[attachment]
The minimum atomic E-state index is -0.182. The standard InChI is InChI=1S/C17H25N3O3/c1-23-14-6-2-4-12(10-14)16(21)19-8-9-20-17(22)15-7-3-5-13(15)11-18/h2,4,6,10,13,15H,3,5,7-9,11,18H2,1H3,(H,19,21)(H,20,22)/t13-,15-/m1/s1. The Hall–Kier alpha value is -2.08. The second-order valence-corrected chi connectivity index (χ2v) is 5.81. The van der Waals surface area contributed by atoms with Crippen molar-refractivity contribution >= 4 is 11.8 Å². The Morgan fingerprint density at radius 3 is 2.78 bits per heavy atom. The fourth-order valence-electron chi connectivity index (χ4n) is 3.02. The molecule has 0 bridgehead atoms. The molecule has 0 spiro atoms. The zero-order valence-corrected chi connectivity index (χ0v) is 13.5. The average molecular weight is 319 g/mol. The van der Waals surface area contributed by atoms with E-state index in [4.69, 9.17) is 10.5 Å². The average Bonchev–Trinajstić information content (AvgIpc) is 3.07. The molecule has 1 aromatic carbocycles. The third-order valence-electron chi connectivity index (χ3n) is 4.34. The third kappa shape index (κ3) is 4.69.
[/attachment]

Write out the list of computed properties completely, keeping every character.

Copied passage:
The minimum atomic E-state index is -0.182. The standard InChI is InChI=1S/C17H25N3O3/c1-23-14-6-2-4-12(10-14)16(21)19-8-9-20-17(22)15-7-3-5-13(15)11-18/h2,4,6,10,13,15H,3,5,7-9,11,18H2,1H3,(H,19,21)(H,20,22)/t13-,15-/m1/s1. The Hall–Kier alpha value is -2.08. The second-order valence-corrected chi connectivity index (χ2v) is 5.81. The van der Waals surface area contributed by atoms with Crippen molar-refractivity contribution >= 4 is 11.8 Å². The Morgan fingerprint density at radius 3 is 2.78 bits per heavy atom. The fourth-order valence-electron chi connectivity index (χ4n) is 3.02. The molecule has 0 bridgehead atoms. The molecule has 0 spiro atoms. The zero-order valence-corrected chi connectivity index (χ0v) is 13.5. The average molecular weight is 319 g/mol. The van der Waals surface area contributed by atoms with E-state index in [4.69, 9.17) is 10.5 Å². The average Bonchev–Trinajstić information content (AvgIpc) is 3.07. The molecule has 1 aromatic carbocycles. The third-order valence-electron chi connectivity index (χ3n) is 4.34. The third kappa shape index (κ3) is 4.69.